China’s projection of ‘soft power’: media events, personalisation, and domestication in the era of Xi Jinping
thesisposted on 2020-07-03, 08:47 authored by Weili Wang
Global media events attract large audiences providing an international stage for host states to promote their interests, this study considers global events as vital platforms for China to exercise soft power. By exercising soft power via global media events China can fulfil its national agenda through attraction and persuasion rather than utilising hard power such as military might and economic measures which are costly, and sometimes risky. Using content analysis and critical discourse analysis this study assesses how selected newspapers from four English-speaking western states – Australia, Canada, United Kingdom and United States – domesticate media events in which China is a key participant. It assesses to what extent they reproduced China’s intended message in which is observable in The People’s Daily, the mouthpiece of the Communist Party of China. Personalisation has become a feature in many political systems around the world. China is no exception. Since President Xi Jinping took office in 2013, his distinct personal traits, especially as a man of the people, have dominated media coverage of him and of the CPC and China more broadly. This thesis considers how the personalisation of President Xi Jinping features in the performance of soft power. This thesis brings the concepts of soft power, media events and personalisation in order to examine how China projects and performs soft power in an international context.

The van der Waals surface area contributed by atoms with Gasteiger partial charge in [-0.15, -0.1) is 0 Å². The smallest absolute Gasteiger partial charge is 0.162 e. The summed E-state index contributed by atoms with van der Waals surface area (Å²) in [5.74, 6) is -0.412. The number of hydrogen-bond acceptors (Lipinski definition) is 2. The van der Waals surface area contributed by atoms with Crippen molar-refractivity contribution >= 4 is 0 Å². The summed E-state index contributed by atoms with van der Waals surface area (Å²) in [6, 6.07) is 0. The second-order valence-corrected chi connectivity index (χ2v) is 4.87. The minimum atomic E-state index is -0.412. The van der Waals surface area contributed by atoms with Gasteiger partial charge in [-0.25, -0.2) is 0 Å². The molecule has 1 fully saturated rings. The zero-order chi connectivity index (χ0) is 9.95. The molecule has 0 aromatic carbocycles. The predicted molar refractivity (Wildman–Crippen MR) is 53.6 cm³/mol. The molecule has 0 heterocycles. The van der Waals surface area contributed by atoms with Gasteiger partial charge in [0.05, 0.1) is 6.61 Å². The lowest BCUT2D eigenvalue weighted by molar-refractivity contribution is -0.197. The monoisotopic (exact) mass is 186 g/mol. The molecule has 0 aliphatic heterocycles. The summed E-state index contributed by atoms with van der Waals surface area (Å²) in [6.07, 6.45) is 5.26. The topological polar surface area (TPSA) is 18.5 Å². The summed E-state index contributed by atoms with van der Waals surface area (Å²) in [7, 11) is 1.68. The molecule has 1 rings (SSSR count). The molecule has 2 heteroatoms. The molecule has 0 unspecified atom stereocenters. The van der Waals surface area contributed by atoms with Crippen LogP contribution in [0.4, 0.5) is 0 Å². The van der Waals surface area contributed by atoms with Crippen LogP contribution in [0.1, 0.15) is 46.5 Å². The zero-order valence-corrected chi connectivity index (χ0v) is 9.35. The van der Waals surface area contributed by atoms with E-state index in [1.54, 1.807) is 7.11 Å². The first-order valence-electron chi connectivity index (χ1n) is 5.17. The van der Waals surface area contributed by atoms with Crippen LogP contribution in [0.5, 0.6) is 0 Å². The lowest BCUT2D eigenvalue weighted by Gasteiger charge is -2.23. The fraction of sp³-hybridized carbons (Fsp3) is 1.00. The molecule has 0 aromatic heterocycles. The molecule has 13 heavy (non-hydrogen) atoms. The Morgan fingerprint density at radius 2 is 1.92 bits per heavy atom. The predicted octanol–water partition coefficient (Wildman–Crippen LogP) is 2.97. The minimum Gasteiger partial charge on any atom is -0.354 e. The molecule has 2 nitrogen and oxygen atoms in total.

Three empirical chapters each take a single global media event which China hosted or participated in the era of Xi Jinping: Chinese President Xi Jinping’s state visit to the UK in 2015, G20 Hangzhou Summit in 2016, and the military parade for Commemoration of Chinese People’s Resistance against Japanese Aggression and World Anti-Fascist War in 2015. The findings show that China’s soft power messages are conveyed through these events but that they received different interpretations in different states and among various media sources. The findings suggest that the media’s perception of national interest, domestication in global news production, political alignment of media, and the relationship China has established with elites of other states, are key factors which influence how China, its national interest and motivations are represented in different media sources. The findings suggest that China’s soft power aims to target both domestic and foreign audiences. This thesis contributes to the understanding of the relationship between China’s projection of soft power and media coverage in the contemporary era of Xi Jinping.
- Social Sciences
- Communication, Media, Social and Policy Studies
Rights holder© Weili Wang
NotesA doctoral thesis. Submitted in partial fulfilment of the requirements for the award of Doctor of Philosophy of Loughborough University.
Supervisor(s)John Downey ; Emily Keightley
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